• A mechanism that involves dicentric chromosome formation with subsequent breakage and telomere healing during meiosis was recently proposed to explain the rare cases in which a parental paracentric inversion likely results in a viable terminal deletion.

  • The deleted chromosome 5 is paternal in origin in about 80% of cases.

  • Loss of a small region in band 5p15.2 (cri-du-chat critical region) correlates with all clinical features of the syndrome except for the catlike cry, which maps to band 5p15.3 (catlike critical region). The results suggest that 2 noncontiguous critical regions contain genes involved in this condition's etiology.

  • High-resolution mapping of genotype-phenotype relationships in cri-du-chat syndrome using array comparative genomic hybridization (CGH) has provided the following findings:

    • The region associated with the cry was localized to 1.5 Mb in distal band 5p15.31, between bacterial artificial chromosomes (BACs) that contain markers D5S2054 and D5S676.

    • The region associated with the speech delay was localized to 3.2 Mb in band 5p15.32-15.33, between BACs that contain markers D5S417 and D5S635.

    • The region associated with the facial dysmorphology was localized to 2.4 Mb in band 5p15.2-15.31, between BACs that contain markers D5S208 and D5S2887.



Diagnostic Considerations

These include the following:

  • Mental retardation syndromes

  • Multiple congenital anomalies

  • Other autosomal monosomy and trisomy syndromes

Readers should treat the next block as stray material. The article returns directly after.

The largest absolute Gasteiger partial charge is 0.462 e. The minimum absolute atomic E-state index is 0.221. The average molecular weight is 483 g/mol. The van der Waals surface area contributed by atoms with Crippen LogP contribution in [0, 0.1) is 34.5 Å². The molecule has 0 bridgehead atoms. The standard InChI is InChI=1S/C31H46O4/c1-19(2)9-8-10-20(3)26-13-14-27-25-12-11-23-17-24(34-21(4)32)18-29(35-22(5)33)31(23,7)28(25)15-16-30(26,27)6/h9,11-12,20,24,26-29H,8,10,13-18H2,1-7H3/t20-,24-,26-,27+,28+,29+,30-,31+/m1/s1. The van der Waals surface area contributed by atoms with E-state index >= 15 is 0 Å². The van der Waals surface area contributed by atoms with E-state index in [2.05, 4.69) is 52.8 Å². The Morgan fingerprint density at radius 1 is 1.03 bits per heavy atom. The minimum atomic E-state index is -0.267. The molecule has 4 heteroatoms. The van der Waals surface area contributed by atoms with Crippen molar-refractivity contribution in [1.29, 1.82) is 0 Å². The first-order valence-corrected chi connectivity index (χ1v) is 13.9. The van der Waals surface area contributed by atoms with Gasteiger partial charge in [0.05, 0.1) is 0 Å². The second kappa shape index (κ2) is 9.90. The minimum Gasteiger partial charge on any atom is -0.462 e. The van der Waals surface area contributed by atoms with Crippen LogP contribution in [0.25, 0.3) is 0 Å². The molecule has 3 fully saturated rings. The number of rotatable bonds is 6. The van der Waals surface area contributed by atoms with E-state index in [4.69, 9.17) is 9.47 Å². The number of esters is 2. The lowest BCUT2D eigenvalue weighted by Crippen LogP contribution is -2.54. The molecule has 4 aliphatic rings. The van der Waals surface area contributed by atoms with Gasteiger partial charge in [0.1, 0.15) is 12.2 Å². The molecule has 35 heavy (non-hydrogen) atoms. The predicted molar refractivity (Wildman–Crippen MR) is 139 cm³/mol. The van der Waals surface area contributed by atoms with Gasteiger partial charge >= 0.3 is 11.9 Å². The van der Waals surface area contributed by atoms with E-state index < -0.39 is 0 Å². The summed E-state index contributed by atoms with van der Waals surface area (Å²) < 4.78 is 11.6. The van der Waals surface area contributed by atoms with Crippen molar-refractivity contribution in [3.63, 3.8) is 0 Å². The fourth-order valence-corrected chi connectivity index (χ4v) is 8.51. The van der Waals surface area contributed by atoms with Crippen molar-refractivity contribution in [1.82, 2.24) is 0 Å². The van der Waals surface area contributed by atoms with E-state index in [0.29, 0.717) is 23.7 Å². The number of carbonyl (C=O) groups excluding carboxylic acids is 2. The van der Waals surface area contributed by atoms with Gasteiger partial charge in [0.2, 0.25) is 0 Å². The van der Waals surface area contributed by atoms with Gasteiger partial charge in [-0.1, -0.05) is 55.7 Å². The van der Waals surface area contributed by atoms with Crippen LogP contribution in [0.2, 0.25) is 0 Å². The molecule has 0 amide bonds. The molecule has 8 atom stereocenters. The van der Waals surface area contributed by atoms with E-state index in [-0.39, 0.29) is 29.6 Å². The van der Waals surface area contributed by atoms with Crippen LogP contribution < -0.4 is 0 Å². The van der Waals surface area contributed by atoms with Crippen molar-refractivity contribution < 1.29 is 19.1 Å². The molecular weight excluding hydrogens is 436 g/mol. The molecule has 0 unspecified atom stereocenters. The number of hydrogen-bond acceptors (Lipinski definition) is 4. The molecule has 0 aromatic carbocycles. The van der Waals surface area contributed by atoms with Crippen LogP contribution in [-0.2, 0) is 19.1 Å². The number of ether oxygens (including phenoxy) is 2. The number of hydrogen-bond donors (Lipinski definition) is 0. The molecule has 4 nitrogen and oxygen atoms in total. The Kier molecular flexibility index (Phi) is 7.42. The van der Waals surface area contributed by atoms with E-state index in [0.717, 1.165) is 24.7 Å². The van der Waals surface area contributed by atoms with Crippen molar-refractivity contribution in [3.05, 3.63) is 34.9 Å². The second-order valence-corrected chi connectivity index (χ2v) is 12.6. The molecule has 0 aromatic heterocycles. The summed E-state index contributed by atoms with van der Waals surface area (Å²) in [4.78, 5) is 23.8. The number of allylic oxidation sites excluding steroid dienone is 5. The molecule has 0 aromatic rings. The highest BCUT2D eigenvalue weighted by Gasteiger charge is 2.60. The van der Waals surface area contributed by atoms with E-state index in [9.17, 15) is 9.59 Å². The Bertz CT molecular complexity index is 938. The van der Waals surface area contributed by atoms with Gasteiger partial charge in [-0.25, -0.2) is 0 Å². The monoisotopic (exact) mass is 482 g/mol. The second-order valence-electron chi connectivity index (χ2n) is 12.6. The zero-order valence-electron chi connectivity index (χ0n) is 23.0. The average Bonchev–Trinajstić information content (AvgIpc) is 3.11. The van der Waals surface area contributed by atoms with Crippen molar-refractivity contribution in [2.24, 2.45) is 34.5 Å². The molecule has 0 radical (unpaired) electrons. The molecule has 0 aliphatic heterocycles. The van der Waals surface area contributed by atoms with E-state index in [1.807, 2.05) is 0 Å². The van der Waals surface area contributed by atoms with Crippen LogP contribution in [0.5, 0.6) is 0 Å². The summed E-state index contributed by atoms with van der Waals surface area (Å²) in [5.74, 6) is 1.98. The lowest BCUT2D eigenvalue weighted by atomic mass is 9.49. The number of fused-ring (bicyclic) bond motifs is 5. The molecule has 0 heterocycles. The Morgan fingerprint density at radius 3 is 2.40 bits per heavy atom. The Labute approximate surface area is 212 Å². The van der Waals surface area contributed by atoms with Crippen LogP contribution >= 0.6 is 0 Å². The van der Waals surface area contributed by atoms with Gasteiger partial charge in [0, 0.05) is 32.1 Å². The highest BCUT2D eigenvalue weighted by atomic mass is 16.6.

Differential Diagnoses



Laboratory Studies

Conventional cytogenetic studies

The size of the 5p deletion may vary from the entire short arm to only 5p15. A small deletion of 5p may be missed using a conventional cytogenetic technique.

High-resolution cytogenetic studies

These look for a small deletion of 5p.

Fluorescence in situ hybridization (FISH)

Molecular cytogenetic studies using FISH allow the diagnosis to be made in patients with very small deletions. FISH uses genetic markers that have been precisely localized to the area of interest.

The absence of a fluorescent signal from either the maternal or paternal chromosome 5p regions indicates monosomy for that chromosomal region.

Fluorescent in situ hybridization (FISH) study of Fluorescent in situ hybridization (FISH) study of a patient with cri-du-chat syndrome. FISH photograph shows deletion of a locus-specific probe for the cri-du-chat region. Spectrum orange color represents chromosome 5–specific signal and spectrum green is cri-du-chat locus signal. Absence of a green signal indicates monosomy for that region (left, interphase cell; right, metaphase chromosome spread).